Sadly, in this sort of silly spat, I will bet on Amazon. Choosing not to sell a book, or in this case a lot of books, because you don't like the publisher only hurts the readers and ultimately the store, because readers will go elsewhere.
Your condesension aside, all booksellers chose what to sell or not to sell. I would bet that Amazon doesn't carry or sell every single book that is published. And, if I'm correct and they don't, they must have some sort of criteria that dictates what to not offer. Even the largest brink-n-mortar bookseller cannot have it all. Sometimes it is based on politics (too far left or too far right), or economics (too expensive to stock and sales will be too slow to justify the jam in the cash flow) or too regional (Northwest authors may not be stocked in Vermont and authors from Ohio may not sell well here) - whatever. There are infinate reasons and they all may have their validity. For us to not stock books by Amazon is just one. We used to stock all of the new mass market copies of Agatha Christie that were in print from two different publishers at $7.99. But Harper has gotten the rights to all and is putting them into trade paperback at $12.99. Any current publisher releasing trade paperback editions of authors whose books are readily available in a gazillion used paperbacks... What's the point in stocking them? Isn't Amazon going to compete against itself by selling old, used copies of McBain alongside the newer, expensive copies? Or maybe they're no longer going to sell used copies of the books they are printing...
Anyway, not stocking their McBains is about the price of the new copies and how slowly they'd sell. We currently have a good supply of used McBains and have no demand for new.
That is all well and good that you are sticking to your guns. I love independent bookstores, but I buy all my books of Amazon. I read around 150 books a year. Their prices just cannot be beat. I can't afford to pay full cover price for a book at an independent (I've yet to see one that charges anything below cover price unless they are remainders). I just received a preorder of 5 best selling author's books. Each one of them was around $13. That's AT LEAST $10 cheaper per book than any independents I know. If I were rich it would be a different story, but I have to watch my pennies and Amazon is where it's at. If I can find a good price from independents then the shipping costs eat up anything I've saved. I'd love to buy, but I can't afford $27.99 each for all my books.
I agree that books are priced too high. For at least a decade, the major publisher have seemed to price their books so that they can be discounted. Discounting is something that corporate outfits can afford to do. They're called 'loss leaders'. They're the old way of getting customers into the shop so that they buy other things as long as they're saving money on the thing they came in to buy.
Puzzle this: I have, in a pinch when I needed them for a signing, bought copies of an author's books at a price club. The price I paid there was less than what I would have had to pay the publisher. What are the economics of that? Are they getting a better, deeper discount than I get from the publisher? If so, that's illegal ( - back in the early '90s, Penguin lost a huge court case over giving different discounts to different accounts). They're probably not. But they're willing to lose money on a couple of hardcover so that you're there to buy a skid of tuna fish.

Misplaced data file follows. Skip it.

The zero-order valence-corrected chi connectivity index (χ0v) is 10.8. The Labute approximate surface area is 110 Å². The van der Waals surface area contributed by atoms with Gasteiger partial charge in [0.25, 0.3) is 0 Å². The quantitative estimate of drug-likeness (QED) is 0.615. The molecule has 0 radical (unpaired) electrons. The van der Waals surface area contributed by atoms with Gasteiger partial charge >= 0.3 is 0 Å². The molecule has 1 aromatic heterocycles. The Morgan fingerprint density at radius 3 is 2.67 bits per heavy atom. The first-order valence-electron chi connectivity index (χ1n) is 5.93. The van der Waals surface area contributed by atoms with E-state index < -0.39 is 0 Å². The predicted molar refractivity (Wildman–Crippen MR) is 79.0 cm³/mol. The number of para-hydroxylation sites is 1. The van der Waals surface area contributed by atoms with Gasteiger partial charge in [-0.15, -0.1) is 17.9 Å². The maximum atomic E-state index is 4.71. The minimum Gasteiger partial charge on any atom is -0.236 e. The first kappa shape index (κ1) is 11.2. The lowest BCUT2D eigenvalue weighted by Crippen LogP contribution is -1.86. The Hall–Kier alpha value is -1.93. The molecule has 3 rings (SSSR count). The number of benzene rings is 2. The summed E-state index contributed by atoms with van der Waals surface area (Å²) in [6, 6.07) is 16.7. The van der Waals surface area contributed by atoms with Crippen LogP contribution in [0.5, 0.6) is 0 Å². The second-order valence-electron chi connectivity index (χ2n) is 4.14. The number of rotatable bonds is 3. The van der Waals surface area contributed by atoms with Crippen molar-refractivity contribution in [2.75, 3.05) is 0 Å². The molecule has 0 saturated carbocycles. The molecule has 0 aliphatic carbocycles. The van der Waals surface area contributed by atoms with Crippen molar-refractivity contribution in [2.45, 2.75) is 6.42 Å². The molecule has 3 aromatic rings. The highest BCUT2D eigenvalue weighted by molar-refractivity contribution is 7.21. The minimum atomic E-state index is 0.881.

Small independents cannot compete with the discounts of Amazon or Costco. That's why there are so few left. And your taking advantage of those discounts is also why there are so few independents left.
Keep in mind that the standard, base discount in the bookworld is 40%. That means that if I were to buy a $20 book from a publisher, I pay them $12 for it. With that $8 'profit', I pay the payroll, supplies, rent and so on. THERE IS NO WAY FOR A SMALL INDEPENDENT TO STAY AFLOAT IF THEY TRY TO MATCH THE DEEP DISCOUNTS OF THE CORPORATIONS. Our pockets are not that deep.
Here's a clear case: The new Michael Connelly, The Fifth Witness, has a list price of $27.99. That is the price we charge. We got a 46% discount, meaning that we paid $15.12 for each copy. Amazon is selling the new hardcover for $16.24. They're selling the Kindle version for $9.99. Not only can we not match those prices, the publisher is undoubtedly losing sales of the hardcover to the e-book. And then they've also lost the sale of the eventual paperback, which is coming out in October (just six months after the hardcover) at $14.99. The Kindle undercuts them all - they are even undercutting their own price of the hardcover. How can the publication of books survive at that rate?
So, Heather, if you insist on paying so little for a book, it is a good thing you are so content to deal only with Amazon because soon they'll be the only ones left to buy from.
JB, I empathize, but people don't worry about Goldman Sachs being "too big." And Amazon is not a global bank with its fingers in everyone's business. I'm a writer, and I still think the Big Six is the way to go for authors.
I would disagree with you about Amazon not being global. We had a number of people cancel their orders for the US hardcover of The Girl Who Kicked the Hornet's Nest because they could order UK paperbacks months in advance from Amazon UK. I'm sure this is happening with Jo Nesbo's books. I know it damaged the US sales of John Connolly and Minette Walters years ago, both of whose books were available in England long before their US publishers released them here. In fact, Connolly's US publisher corrected this by moving up his US release date to match the UK specifically so that they wouldn't lose sales to the ease of ordering UK copies on-line. And, to be clear, we cannot order them. They're embargoed in cases like this so that we can't undercut the US sales, but individuals can order them and Amazon can profit by the this. US booksellers lose, the authors lose, the US publishers lose - Amazon gains.
Cara, if you don't view Amazon for the global entity it is you're kidding yourself. And as for it not being a bank - patience, I'm sure they'll get there.
And I, for one, do worry about any business that is 'too big to fail'. 'Bigger is Better' never benefits the taxpayer or the consumer - or the workers, who make up both sets.
Forgive me, but I was not born with a capitalist mindset. I think it's probable that someday, bookstores will be a thing of the past. But the bookstores that last are going to be the ones that adapt. There are still plenty of book selling opportunities that can't be replicated online. Children's books come to mind as do collectors' editions, graphic novels, coffee table and gift books. In-store events could include book clubs, author signings, and writing workshops. You don't have to sell books and only books. What about notebooks and pens? Coffee cups? Greeting cards? Things that writers and readers love. That's what the indie bookstore in my town has done and in the last few years, they have actually expanded while other stores in other towns are closing down. I have a Kindle but I still shop at that bookstore (and love it with all my heart).